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A ribbon of two-lane road winds through the prairie in Larimer County, Colorado. (Ed Kosmicki, Special to The Colorado Sun)

The Colorado legislature Monday backed off a controversial change to the state’s transportation funding process — linking dollars more to population than road miles and other factors — after an outcry from leaders in rural communities, who feared the alteration would dramatically shift road and bridge money away from them and toward more populous areas. 

Democratic state lawmakers will instead require a study of how transportation planning regions, through which money is distributed, are drawn. 

While the study will take into consideration population, it will also weigh road miles, commercial use, tourism, transit and environmental effects. 

“This is just examining our existing structure for allocating funding and making sure that they are living up to those values,” said state Sen. Faith Winter, a Westminster Democrat. “This is just a study to make sure we’re doing that.”

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The hullabaloo started earlier this month when Winter amended a bill adjusting a grant program that supports free bus and train rides to redraw transportation planning regions “in a manner that ensures that the state’s population is proportionally and equitably represented.” The idea, supported by the Colorado Department of Transportation, was to start spending more on transit and climate. 

“The transportation sector is the No. 1 carbon emitter. We will not meet our climate goals without addressing the transportation sector,” Winter said in an interview. “We have to make sure that transportation planning organizations are meeting those climate goals.”

But the amendment stoked outrage in rural communities, whose leaders said they weren’t consulted on the change and accused sponsors of the measure of quietly trying to siphon their transportation dollars. 

“This will hurt the economy of the Western Slope. It will disenfranchise rural areas across the state,” former state Rep. Diane Mitsch Bush, a six-year Routt County commissioner who served as chair of the Colorado Department of Transportation’s Northwest Transportation Planning Region, told The Sun.

There are 15 transportation planning regions, or TPRs, in Colorado, made up of locally elected leaders. The TPRs make recommendations to the State Transportation Advisory Committee, or STAC. 

The STAC is made up of 10 representatives from the TPRs, plus five Front Range Metro Planning Organizations and the Southern Ute and Ute Mountain Ute tribes. The STAC makes recommendations to the 11-member State Transportation Commission, which is the final arbiter of funding.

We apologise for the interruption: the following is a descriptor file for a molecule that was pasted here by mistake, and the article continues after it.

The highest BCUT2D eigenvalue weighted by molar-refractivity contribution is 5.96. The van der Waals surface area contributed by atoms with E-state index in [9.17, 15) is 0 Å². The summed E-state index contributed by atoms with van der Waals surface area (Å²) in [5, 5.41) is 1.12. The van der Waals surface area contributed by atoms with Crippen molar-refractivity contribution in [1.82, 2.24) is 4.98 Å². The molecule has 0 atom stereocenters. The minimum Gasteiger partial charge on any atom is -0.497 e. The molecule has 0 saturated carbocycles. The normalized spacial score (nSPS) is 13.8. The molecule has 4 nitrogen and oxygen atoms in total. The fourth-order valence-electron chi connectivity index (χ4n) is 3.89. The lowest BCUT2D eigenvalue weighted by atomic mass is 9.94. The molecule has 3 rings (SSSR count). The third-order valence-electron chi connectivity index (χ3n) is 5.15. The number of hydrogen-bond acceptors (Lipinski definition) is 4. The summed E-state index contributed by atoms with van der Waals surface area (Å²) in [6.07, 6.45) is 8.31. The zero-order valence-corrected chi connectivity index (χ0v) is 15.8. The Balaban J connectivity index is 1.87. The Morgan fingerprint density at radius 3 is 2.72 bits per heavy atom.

Traffic on the freeway.
I-25 traffic passes by newer development in Thornton, including Denver Premium Outlets, on Thursday. (Valerie Mosley, Special to The Colorado Sun)

While only about 22% of the state’s population lives in rural areas, 78% of the state’s highways are there and 39% of the miles traveled on Colorado roads are in rural areas. The entire Denver metro area, which is where the majority of Coloradans live, makes up one transportation planning region, while the geographically huge but sparsely populated Eastern Plains is broken into two TPRs. 

That’s what makes rural transportation planning regions such a potent part of the state’s broader transportation-funding discussion.

The outcry over House Bill 1101 came as the measure was one vote from being sent to Gov. Jared Polis’ desk to be signed into law. The legislature, however, decided to reconsider, leading to a conference committee that met Monday to rework the policy and ask for the study as opposed to requiring that transportation planning regions be redrawn with population in mind. 

The conference committee adopted the study provision on a 4-2, party-line vote, with the panel’s two Republicans in opposition. 

Sen. Barbara Kirkmeyer, a Brighton Republican on the conference committee, said the bill sponsors were still trying to “stifle the voice of rural Colorado.” She pointed out that Colorado law already lets state officials reconsider the boundaries of transportation planning regions. 

Kirkmeyer said even with the study change, the measure represents a “vulnerability” for rural parts of the state. 

State Rep. Marc Catlin, a Montrose Republican, agreed. “Studying the boundaries raises a lot of concern to the communities that I represent, and the rest of the Western Slope, because we’re not sure what that all means.”

Vince Rogalski, chairman of the Statewide Transportation Advisory Committee and the Gunnison Valley Transportation Planning Region, said he, too, is still concerned about what the study could mean for rural communities and their access to transportation funding. He argued that House Bill 1101 is unconstitutional because it violates the state’s rule barring legislation from dealing with more than one subject.

“The original bill without the amendments, everybody was OK with that,” Rogalski said. “So I’m not sure who’s wanting to sneak something in.”

Assistant House Majority Leader Jennifer Bacon, a Denver Democrat and one of the prime sponsors of House Bill 1101, pointed out that the study won’t change any transportation planning region boundaries. 

“We will require the proper stakeholding so that nobody’s in the position to repress rural Colorado,” she said. “But we do welcome and open a conversation amongst all of us on all of these topics.”

The final version of House Bill 1101 must be approved by the full Senate and House before advancing to Polis’ desk.

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Jesse Paul

The Colorado Sun — Desk: 720-432-2229 Jesse Paul is a political reporter and editor at The Colorado Sun, covering the state legislature, Congress and local politics. He is...